Yet, something still niggled at me after the presentation and conference were long gone.  I kept feeling as if I had inserted a square peg into a round hole.  Something was just a bit off.  Part of the issue is, no doubt, the fact that my observation was incomplete.  Microfinance is bigger than crowdfunding, and not all crowdfunding is microfinance, even under a broad definition.  So, picture a venn diagram like the one below.

VennDiagram

The red point of intersection illustrates crowdfunding's place as a means of conducting microfinance.  This leaves part of microfinance to be handled through other types of financing (e.g., microcredit).  It also leaves part of crowdfunding to other capital-raising uses.  This conception of the relatonship between microfinance and crowdfunding is undoubtedly more complete.

The importance to microfinance of the non-microfinance part of crowdfunding was confirmed at our microfinance site visit last week in Shanghai.  Our host for the visit explained, in response to my question about the relationship of microfinance to crowdfunding in China, that crowdfunding typically is seen as an alternative to, rather than a means of, microfinance in China.  He noted that equity crowdfunding is uncommon (although growing) in Chinese small business finance overall because the number of shareholders of Chinese limited liability companies is statutorily capped.    Specifically, Article 20 of the Companies Law of the People's Republic of China provides that "[a] limited liability company shall be jointly invested in and incorporated by not less than two and not more than fifty shareholders."  I made a mental "note to files" that crowdfunding might get crowded out of microfinance or other types of financing--intentionally or unintentionally--by positive regulation.

I invite any readers who are more familiar with world-wide microfinance than I to comment further on its relationship to crowdfunding.  Do I have the principal story right, in your view, based on your experience?  Can you provide examples from your work or life that help me to see new aspects of the relationship between the two?  I invite any related thoughts.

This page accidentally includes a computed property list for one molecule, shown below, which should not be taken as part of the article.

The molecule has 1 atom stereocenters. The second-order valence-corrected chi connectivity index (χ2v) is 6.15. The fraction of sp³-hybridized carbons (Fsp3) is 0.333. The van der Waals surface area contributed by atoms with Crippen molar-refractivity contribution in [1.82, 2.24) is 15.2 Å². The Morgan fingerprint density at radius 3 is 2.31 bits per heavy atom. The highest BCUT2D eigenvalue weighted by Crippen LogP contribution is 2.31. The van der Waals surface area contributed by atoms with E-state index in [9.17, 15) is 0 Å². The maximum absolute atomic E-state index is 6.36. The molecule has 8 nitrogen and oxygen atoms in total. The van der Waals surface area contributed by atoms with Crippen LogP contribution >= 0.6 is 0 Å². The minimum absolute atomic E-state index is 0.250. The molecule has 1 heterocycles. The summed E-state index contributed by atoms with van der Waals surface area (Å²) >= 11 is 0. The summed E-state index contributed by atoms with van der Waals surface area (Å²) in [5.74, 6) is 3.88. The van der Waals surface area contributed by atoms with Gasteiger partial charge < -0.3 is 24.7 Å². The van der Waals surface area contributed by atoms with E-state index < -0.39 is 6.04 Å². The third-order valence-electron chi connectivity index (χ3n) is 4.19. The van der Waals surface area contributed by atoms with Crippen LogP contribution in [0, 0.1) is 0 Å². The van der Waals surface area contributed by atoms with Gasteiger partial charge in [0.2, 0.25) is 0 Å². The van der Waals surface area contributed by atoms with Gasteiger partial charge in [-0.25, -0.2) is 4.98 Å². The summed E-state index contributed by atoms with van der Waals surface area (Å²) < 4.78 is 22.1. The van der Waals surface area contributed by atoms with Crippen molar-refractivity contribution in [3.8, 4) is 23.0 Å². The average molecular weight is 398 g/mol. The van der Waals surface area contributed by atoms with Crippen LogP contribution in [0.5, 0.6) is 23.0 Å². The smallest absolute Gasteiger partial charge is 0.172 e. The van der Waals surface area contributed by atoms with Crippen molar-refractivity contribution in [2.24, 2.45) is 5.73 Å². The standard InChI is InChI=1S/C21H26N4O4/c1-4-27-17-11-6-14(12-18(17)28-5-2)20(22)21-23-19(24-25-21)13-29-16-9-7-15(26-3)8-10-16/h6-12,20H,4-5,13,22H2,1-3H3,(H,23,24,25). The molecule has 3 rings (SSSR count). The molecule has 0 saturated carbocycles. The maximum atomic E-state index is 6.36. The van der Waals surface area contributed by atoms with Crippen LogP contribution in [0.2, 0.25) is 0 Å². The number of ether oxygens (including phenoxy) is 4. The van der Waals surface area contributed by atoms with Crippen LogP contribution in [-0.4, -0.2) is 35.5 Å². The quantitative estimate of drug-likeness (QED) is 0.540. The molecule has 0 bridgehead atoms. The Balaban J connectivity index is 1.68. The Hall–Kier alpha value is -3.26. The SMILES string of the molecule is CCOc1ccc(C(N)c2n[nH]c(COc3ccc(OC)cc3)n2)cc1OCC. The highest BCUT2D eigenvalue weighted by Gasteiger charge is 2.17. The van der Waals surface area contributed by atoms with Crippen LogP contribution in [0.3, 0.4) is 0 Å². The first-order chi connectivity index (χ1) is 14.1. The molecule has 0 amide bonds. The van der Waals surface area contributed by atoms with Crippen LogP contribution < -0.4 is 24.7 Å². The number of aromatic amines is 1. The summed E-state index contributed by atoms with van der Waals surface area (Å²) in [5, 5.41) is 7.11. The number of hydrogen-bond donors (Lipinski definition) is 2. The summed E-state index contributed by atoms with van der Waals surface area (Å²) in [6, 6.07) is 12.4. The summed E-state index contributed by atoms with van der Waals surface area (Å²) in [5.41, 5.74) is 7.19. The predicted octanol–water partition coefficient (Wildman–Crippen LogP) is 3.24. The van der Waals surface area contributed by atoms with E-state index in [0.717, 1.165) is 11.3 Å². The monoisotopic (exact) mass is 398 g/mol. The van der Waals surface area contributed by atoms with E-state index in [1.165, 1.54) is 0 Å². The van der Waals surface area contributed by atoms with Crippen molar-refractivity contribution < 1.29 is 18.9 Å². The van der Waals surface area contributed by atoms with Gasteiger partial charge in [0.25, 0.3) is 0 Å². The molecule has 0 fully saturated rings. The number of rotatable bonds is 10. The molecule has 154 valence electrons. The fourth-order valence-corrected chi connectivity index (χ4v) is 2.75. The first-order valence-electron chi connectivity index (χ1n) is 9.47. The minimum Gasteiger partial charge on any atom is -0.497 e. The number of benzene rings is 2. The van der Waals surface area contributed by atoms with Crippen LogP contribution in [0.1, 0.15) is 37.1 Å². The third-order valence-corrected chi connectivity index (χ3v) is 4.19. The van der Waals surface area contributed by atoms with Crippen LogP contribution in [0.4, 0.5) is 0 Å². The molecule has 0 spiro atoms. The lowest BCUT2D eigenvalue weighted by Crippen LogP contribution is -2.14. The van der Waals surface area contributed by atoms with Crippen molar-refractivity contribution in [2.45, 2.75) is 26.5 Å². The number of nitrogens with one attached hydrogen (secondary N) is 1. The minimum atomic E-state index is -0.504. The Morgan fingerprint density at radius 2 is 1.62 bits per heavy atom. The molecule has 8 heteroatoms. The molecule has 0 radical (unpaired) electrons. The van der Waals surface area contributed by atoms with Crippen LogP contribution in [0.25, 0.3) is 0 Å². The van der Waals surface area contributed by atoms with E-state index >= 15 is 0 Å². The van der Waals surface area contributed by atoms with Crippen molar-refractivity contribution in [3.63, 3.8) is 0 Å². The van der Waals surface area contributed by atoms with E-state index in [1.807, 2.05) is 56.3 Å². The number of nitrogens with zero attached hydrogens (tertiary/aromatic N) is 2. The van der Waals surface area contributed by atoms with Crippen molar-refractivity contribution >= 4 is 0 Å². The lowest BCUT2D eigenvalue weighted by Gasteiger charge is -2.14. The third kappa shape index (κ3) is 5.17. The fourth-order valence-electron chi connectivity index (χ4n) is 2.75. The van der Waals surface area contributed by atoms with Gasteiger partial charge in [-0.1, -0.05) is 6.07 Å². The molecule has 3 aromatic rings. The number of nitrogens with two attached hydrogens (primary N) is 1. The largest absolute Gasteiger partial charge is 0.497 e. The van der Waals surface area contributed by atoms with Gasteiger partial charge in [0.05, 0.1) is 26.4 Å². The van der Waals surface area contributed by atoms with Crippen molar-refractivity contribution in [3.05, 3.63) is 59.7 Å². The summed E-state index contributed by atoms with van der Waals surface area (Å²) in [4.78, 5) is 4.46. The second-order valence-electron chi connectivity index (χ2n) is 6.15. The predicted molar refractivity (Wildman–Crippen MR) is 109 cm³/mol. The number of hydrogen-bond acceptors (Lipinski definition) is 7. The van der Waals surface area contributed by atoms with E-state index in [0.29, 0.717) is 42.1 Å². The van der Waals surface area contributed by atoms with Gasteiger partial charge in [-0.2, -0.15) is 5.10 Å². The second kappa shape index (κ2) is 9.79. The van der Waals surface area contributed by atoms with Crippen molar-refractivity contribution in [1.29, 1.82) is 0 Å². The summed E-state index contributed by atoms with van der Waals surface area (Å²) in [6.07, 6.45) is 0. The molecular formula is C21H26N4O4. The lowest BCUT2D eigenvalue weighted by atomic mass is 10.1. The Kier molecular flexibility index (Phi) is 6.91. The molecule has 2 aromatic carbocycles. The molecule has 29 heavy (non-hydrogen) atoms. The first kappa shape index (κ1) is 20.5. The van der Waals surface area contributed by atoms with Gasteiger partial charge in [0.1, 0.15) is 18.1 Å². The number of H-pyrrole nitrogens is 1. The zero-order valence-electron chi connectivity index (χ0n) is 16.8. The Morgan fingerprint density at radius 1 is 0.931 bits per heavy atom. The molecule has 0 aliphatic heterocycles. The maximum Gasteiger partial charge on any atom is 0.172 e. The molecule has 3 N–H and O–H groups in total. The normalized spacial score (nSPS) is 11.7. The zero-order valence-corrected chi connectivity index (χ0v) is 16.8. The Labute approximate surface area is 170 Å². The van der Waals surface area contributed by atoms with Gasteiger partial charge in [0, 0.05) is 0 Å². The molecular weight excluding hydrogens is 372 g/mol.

March 22, 2016 in Conferences, Corporate Finance, Crowdfunding, Haskell Murray, Joan Heminway | Permalink | Comments (0)

Wednesday, March 16, 2016

Greetings from Shanghai - Microfinance in China

ITEM7(MFIVisit-1)

Between jet lag and the comprehensive conference proceedings and activities here in Shanghai, it’s all I can do to stay awake to finish this post . . . . But I am not complaining. Shanghai is a wonderful city, and the 7th International Conference on Innovative Trends Emerging in Microfinance (ITEM 7 Conference) has been a super experience so far.

Given my sleep-deprived state, I will just share with you here today a few key outtakes from the presentations we had yesterday (at a pre-conference site visit to the largest microfinance lender in Shanghai) and earlier today (at the conference itself) on microfinance in China.  Here goes.

  • Chinese microfinance is not really microfinance, in major part. It is SME (small and medium enterprise) lending. MSE loans are loans up to  30,000,000 Yuan RMB (about $4,600,000), and the average single loan amount for MSE lending is about  5,000,000 Yuan RMB (just under $770,000).
  • Unlike those in archetypal microfinance and those involved in actual micro-credit lending transactions in many other countries, borrowers in Chinese microfinance lending (such as it is) are largely men rather than women.
  • Despite these and other marked differences between Chinese microfinance and global microfinance, Chinese microfinance data does not affect global studies of microfinance in a statistically significant way. However, Chinese microfinance data does influence study results for the East Asia and Pacific region to a statistically significant degree.

Most of this was “new news” to me, given that Chinese microfinance is not at the center of my work.  I am sure that I will know even more about it by the end of the conference tomorrow. In the mean time, however, I also enjoyed presentations today about:

  • the willingness of rural Ethiopian farmers to pay for insurance to cover the risks of their business (given by an Italian scholar, for which I was an assigned discussant);